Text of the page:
Put funds in this budget to equip secondary schools with computer labs. It is better to spend $400 million on 500 young people than $600 million on one man, Mr. Motilall. It is next to impossible for me to support this budget unless Government offers a successful youth empowerment grant for young people who have demonstrated a business idea to start their own business – I must say that the Finance Minister has mentioned something to that effect. I expect that the state will support these youths in areas such as marketing their products and services, managing their money and writing up their business plan to seek further financing from banks. It is better to spend $100 million on 1,000 youths than $900 million on one man.
WHAT IS NEEDED TO ENSURE SUPPORT OF THE BUDGET
I cannot support this budget unless this Government brings back regional mechanical workshops to create thousands of new jobs for young apprentices at the RDC (Regional Democratic Council) level. It is better to spend $100 million on 1,000 young people than $168 million on one man to build a hotel which after will be sold for a profit.
I cannot support this budget unless there is a pool of funds set aside to help talented young athletes with cost-of-living support. For example, $40,000 per month for 12 months will cost the Government only $24 million…
I cannot support this budget unless faith-based organisations which are engaged in moral revival projects receive a state grant of at least $2 million each year to help youths to reintegrate into mainstream society. I, quickly, have one example of the Hauraruni Girls Home. This was founded since 1982 and it has been contributing to the successful care of the lives of young women. The Hon. Minister of Social Services spoke yesterday and said that we were spending about $18,000 per month on our children in homes; they have a budget of US$2,600 a month and it is on record that the Government of Guyana only gave this honourable home US$500 per year. It is a shame.
REGIONAL ISSUES
I want to go quickly to some regional aspects. We ask that the Berbice River Ferry will be restored so that families along the Berbice River would be able to transport their produce and develop their lives within their communities. We are happy for the two roll-on roll-off ferries in the Essequibo River but Berbice River Ferry served a number of villages.
I also want to suggest that we pave the road from Linden to Kwakwani. The Hon. Minister spoke about the millions of US Dollars that were invested in heavy duty machinery and the long-term plan of developing regional resources. If we can proudly say, in this Hon. House, that Region 10 is receiving so much money and investment, then I believe that it is honourable that this Government pilots that road for the residents of Linden to Kwakwani.
I want to speak quickly about Region 2: the villages of Onderneeming and Sand Pit where thousands of residents live without potable water. They swim in a pool that does not run and is only filled by the rain. I call it the “Death Pool”.
Although there was the development spoken about at the Suddie Hospital in Essequibo – for which I commend the Hon. Minister – the medical garbage from the Suddie Hospital is dumped right next to the houses in Redville. It is right here (in a picture). This is going on until today. The children of the residents would pick up the needles and fight with them.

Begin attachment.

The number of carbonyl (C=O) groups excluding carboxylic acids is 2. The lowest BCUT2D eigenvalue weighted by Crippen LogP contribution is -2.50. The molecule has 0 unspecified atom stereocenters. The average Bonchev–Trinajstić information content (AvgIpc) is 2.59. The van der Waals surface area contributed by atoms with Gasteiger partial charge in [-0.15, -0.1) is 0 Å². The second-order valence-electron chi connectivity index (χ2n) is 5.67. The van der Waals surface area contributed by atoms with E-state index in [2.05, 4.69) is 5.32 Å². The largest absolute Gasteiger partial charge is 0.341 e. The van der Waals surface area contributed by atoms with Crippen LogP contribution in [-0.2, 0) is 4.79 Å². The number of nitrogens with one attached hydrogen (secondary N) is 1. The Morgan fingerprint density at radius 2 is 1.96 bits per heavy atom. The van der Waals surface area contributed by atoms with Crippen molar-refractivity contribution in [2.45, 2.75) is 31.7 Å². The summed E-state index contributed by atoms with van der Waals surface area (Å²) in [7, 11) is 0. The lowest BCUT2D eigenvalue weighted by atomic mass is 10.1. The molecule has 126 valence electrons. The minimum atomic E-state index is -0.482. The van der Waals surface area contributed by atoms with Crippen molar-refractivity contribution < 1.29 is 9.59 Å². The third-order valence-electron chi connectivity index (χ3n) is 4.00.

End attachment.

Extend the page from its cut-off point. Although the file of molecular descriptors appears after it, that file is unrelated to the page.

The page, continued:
Right there is the Adventure Nursery School which is supported by two black tanks. The entire community needs water. A picture tells a thousand words and this is a picture of the village and the residents have to live by the black tanks. We call it the “Black Tank Villa”. There is more; there is a well there that does not work – it is non-functional – which is called Isaacs’ Well. It is a “white elephant”, they need water. There is more. The roads that were built there just a few months ago are in a very deplorable state.
I want to speak quickly about Bartica before I close. Since 2009 the residents are still awaiting township. Garbage is still a main problem in that community to the extent that the garbage removal machinery that was taken there by this Government broke down before it reached Bartica and it had to be pulled off of the ferry. It is still parked in the Regional Workshop. The residents are thankful for a functioning theatre but they need a resident surgeon in that community. I also want to point out that it is commendable that the government is building the Community Centre at Bartica but, of course, they need recreational facilities in the Four Mile Scheme and the Agatash Area. The residents of Middle Mazaruni are calling for a new secondary school and a new dormitory since the ones there are overcrowded. We will be very happy and supportive of the ventures of this Government to remedy and meet the needs of the people of this country.
I want to say that I did not say all that I had to say but, most importantly, the AFC is in this Parliament to work with this Government and the Rest of the Opposition to ensure that the people of Guyana indeed get a better deal. Thank you very much. [Applause]

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Profession: International Relations
Speeches delivered:(8) | Motions Laid:(0) | Questions asked:(1)

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Speeches delivered:(8)